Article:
- The Washington Times - Thursday, October 20, 2005

HAGERSTOWN, Md. — A Civil War tourism plan for three Maryland counties targets Hagerstown, Middletown and Taneytown for special state grants, loans and tax credits aimed at boosting private investment downtown.

The communities, all near major battlefields, have central business districts that are ripe for revitalization, according to the management plan for the proposed Heart of the Civil War Heritage Area.

They would be the first towns targeted for investment, followed by Boonsboro, Emmitsburg, Frederick, Sykesville, Westminster and Williamsport.

The plan, more than two years in the making, was released Oct. 12 and is available at www.heartofthecivilwar.org. It envisions new restaurants, shops, lodging and streetscapes to enhance the region’s appeal.

Successful implementation would bring nearly 66,500 new visitors and $9.1 million in additional tourist spending annually to Carroll, Frederick and Washington counties, a consultant estimates.

In Hagerstown, a Washington County town of 37,500, officials hope the incentives will spur private investment in attractions, including a museum keyed toward the nearby Antietam and South Mountain battlefields.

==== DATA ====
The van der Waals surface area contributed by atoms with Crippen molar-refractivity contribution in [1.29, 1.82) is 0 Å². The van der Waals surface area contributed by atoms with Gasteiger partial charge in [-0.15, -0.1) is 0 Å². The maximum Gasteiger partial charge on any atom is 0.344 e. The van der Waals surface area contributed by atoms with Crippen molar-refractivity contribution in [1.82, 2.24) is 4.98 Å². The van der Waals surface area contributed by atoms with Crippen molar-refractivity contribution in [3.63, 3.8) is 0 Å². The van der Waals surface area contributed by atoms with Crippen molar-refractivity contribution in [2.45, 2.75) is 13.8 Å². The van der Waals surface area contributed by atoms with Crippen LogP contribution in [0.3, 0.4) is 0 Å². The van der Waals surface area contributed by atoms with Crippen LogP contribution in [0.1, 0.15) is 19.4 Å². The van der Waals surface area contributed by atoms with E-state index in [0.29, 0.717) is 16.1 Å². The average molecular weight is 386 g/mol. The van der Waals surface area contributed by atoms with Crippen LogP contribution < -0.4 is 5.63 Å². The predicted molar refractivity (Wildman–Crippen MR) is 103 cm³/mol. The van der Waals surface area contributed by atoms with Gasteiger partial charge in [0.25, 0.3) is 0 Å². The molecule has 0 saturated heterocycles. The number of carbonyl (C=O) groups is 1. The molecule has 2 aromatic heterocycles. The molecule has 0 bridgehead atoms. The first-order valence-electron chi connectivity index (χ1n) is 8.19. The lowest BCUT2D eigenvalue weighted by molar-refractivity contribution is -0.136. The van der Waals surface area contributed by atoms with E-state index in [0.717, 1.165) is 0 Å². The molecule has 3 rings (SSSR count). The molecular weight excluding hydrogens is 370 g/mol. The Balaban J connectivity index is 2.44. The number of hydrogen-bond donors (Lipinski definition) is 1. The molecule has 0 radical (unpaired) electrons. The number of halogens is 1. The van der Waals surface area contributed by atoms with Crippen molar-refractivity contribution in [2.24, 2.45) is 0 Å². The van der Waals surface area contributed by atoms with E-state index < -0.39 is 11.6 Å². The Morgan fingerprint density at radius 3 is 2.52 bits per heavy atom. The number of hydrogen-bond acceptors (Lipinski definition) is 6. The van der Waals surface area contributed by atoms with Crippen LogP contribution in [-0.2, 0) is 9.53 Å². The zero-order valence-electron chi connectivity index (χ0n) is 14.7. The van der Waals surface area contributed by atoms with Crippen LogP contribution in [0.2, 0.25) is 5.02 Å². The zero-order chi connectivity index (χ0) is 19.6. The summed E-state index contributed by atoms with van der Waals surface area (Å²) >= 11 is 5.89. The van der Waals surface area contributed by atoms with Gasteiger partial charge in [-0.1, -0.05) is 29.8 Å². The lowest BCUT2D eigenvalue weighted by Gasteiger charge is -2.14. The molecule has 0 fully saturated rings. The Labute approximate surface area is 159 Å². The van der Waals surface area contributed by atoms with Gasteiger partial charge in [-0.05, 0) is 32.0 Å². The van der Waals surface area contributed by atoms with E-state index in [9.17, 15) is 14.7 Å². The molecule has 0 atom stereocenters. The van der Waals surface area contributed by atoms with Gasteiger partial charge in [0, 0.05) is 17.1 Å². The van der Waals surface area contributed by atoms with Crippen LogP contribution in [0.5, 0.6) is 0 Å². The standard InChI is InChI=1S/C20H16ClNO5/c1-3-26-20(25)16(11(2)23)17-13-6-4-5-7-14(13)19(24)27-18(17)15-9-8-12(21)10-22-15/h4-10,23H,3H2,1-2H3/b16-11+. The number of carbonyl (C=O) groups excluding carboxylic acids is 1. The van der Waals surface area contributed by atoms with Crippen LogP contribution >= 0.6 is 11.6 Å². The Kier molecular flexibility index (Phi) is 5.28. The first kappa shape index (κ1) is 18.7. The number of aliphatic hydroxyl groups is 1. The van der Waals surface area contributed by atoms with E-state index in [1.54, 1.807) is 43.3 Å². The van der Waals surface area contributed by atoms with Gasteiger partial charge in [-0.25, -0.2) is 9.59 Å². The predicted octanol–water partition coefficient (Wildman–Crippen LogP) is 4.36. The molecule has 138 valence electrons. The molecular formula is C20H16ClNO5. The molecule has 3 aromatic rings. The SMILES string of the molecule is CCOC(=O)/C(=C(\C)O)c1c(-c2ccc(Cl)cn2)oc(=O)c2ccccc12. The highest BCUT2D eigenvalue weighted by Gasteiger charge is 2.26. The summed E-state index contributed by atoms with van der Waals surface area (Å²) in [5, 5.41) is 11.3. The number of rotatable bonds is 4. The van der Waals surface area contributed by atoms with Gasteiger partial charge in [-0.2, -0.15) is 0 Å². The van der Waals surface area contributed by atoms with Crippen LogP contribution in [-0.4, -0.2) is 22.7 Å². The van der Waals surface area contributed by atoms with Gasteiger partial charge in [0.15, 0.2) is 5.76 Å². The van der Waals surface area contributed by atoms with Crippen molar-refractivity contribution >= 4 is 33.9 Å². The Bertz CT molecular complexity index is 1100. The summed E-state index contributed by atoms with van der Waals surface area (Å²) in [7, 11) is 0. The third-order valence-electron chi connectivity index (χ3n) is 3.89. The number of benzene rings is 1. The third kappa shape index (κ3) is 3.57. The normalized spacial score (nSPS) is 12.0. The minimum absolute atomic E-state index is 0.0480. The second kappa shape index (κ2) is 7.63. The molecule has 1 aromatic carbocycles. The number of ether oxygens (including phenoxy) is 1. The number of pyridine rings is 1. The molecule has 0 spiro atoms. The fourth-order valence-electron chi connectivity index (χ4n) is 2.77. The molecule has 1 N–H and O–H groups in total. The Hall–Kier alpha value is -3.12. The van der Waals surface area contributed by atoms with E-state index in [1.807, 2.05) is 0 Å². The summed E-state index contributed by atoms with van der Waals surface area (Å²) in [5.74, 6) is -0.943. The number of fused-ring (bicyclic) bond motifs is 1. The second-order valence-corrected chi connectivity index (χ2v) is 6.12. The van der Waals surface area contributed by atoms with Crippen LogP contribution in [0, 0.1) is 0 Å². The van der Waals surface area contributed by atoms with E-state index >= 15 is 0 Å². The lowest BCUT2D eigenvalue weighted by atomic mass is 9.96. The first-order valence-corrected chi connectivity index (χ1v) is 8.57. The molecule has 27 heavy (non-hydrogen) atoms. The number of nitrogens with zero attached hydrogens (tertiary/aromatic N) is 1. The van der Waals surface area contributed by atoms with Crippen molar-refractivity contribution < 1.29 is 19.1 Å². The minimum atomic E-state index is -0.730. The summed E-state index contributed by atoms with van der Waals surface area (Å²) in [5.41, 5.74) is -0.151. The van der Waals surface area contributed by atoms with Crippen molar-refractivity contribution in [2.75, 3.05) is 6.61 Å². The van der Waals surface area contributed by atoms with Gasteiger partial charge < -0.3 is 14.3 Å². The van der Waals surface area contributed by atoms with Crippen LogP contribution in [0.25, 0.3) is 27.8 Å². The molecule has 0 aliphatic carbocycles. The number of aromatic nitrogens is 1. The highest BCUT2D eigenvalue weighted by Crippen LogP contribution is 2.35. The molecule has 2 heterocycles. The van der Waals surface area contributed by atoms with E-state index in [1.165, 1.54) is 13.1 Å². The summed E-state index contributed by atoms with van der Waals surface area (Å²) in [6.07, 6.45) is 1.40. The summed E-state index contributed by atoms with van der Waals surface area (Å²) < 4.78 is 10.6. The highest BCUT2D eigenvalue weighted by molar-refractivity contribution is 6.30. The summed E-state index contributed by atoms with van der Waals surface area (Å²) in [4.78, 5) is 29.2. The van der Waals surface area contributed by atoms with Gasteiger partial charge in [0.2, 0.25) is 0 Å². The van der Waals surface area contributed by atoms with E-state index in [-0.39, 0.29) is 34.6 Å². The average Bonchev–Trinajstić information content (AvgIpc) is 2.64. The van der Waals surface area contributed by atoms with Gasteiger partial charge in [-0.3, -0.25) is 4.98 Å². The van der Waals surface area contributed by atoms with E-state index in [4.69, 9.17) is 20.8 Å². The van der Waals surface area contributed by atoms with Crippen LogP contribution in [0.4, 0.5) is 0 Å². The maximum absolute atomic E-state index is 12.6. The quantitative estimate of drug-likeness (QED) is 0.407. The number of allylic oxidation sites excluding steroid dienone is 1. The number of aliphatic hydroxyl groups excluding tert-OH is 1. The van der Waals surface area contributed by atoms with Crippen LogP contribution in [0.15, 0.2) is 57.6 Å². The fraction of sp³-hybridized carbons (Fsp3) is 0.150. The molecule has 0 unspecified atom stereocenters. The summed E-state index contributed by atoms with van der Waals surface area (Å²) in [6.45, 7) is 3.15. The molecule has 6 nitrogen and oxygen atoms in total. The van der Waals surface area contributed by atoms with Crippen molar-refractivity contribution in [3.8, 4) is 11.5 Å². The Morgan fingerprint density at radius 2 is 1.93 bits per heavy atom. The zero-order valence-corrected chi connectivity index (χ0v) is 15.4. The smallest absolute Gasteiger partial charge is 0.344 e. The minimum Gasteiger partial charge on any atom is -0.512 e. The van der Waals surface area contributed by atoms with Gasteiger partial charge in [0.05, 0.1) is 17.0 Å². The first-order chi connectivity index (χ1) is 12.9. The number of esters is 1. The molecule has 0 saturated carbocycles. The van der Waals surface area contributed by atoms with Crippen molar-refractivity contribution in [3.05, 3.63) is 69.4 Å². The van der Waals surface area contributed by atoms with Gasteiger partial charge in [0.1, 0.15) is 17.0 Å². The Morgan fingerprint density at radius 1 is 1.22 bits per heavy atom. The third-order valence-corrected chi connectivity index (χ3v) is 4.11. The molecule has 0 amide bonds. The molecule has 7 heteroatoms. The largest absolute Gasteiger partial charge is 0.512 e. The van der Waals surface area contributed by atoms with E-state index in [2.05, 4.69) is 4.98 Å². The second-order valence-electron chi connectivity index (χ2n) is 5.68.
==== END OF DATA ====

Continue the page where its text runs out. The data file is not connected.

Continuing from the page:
“We have a rich history, but we keep our light under a bushel,” Hagerstown Planning Director Kathleen Maher said this week. “Not only would it alert more tourists to the role Hagerstown played during the Civil War, but it would make more resources available to us to tell that story.”

In the next two months, a 21-member steering committee led by Janet Davis, Frederick County’s historic preservation planner, will seek participation commitments from the region’s 29 county boards and municipal councils.

The committee hopes to appear before a quarterly meeting of the Maryland Heritage Areas Authority on Feb. 10 to request certification of the tourism-development effort.

The authority likely will require commitments from at least 25 percent of the jurisdictions, including all three county boards, before certifying the region as being eligible for financial aid, said Richard Hughes, chief of heritage planning and outreach for the Maryland Historical Trust.

Maryland has 10 certified heritage areas and three recognized heritage areas, including the Civil War zone, that are working toward certification. The General Assembly approved the program in 1996.

Besides the Antietam and South Mountain battlefields, the Civil War region includes the Monocacy National Battlefield in Frederick County.

Gettysburg National Military Park in Gettysburg, Pa., is about 15 miles north of Taneytown, a Carroll County community of 5,400.

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